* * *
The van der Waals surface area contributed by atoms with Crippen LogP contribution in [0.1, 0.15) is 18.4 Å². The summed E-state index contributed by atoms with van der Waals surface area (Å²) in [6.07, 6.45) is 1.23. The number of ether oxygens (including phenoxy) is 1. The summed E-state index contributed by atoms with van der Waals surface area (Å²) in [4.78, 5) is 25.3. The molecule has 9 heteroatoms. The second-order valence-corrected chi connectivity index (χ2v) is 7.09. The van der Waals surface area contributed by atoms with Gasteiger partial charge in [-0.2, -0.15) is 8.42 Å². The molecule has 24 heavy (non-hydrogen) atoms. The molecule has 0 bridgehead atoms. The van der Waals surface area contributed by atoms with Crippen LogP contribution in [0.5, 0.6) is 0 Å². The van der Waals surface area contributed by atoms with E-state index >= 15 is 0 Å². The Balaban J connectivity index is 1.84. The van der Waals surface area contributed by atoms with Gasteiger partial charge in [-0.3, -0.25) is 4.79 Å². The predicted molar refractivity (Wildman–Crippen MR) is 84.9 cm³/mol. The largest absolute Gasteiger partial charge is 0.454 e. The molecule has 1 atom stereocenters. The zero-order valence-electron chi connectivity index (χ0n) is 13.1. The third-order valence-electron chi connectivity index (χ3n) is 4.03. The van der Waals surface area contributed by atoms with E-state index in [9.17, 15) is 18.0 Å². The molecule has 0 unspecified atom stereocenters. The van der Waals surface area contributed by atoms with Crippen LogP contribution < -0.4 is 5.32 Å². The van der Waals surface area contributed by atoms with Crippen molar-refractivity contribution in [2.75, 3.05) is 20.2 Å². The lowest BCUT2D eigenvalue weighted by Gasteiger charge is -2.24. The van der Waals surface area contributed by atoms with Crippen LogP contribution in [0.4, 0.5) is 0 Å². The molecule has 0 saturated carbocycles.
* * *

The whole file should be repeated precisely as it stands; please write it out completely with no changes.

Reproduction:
The van der Waals surface area contributed by atoms with Crippen LogP contribution in [0.1, 0.15) is 18.4 Å². The summed E-state index contributed by atoms with van der Waals surface area (Å²) in [6.07, 6.45) is 1.23. The number of ether oxygens (including phenoxy) is 1. The summed E-state index contributed by atoms with van der Waals surface area (Å²) in [4.78, 5) is 25.3. The molecule has 9 heteroatoms. The second-order valence-corrected chi connectivity index (χ2v) is 7.09. The van der Waals surface area contributed by atoms with Gasteiger partial charge in [-0.2, -0.15) is 8.42 Å². The molecule has 24 heavy (non-hydrogen) atoms. The molecule has 0 bridgehead atoms. The van der Waals surface area contributed by atoms with Crippen LogP contribution in [0.5, 0.6) is 0 Å². The van der Waals surface area contributed by atoms with E-state index >= 15 is 0 Å². The Balaban J connectivity index is 1.84. The van der Waals surface area contributed by atoms with Gasteiger partial charge in [-0.3, -0.25) is 4.79 Å². The predicted molar refractivity (Wildman–Crippen MR) is 84.9 cm³/mol. The largest absolute Gasteiger partial charge is 0.454 e. The molecule has 1 atom stereocenters. The zero-order valence-electron chi connectivity index (χ0n) is 13.1. The third-order valence-electron chi connectivity index (χ3n) is 4.03. The van der Waals surface area contributed by atoms with E-state index in [9.17, 15) is 18.0 Å². The molecule has 0 unspecified atom stereocenters. The van der Waals surface area contributed by atoms with Crippen LogP contribution < -0.4 is 5.32 Å². The van der Waals surface area contributed by atoms with Crippen molar-refractivity contribution in [2.75, 3.05) is 20.2 Å². The lowest BCUT2D eigenvalue weighted by Gasteiger charge is -2.24. The van der Waals surface area contributed by atoms with Crippen LogP contribution in [0.4, 0.5) is 0 Å². The molecule has 0 saturated carbocycles.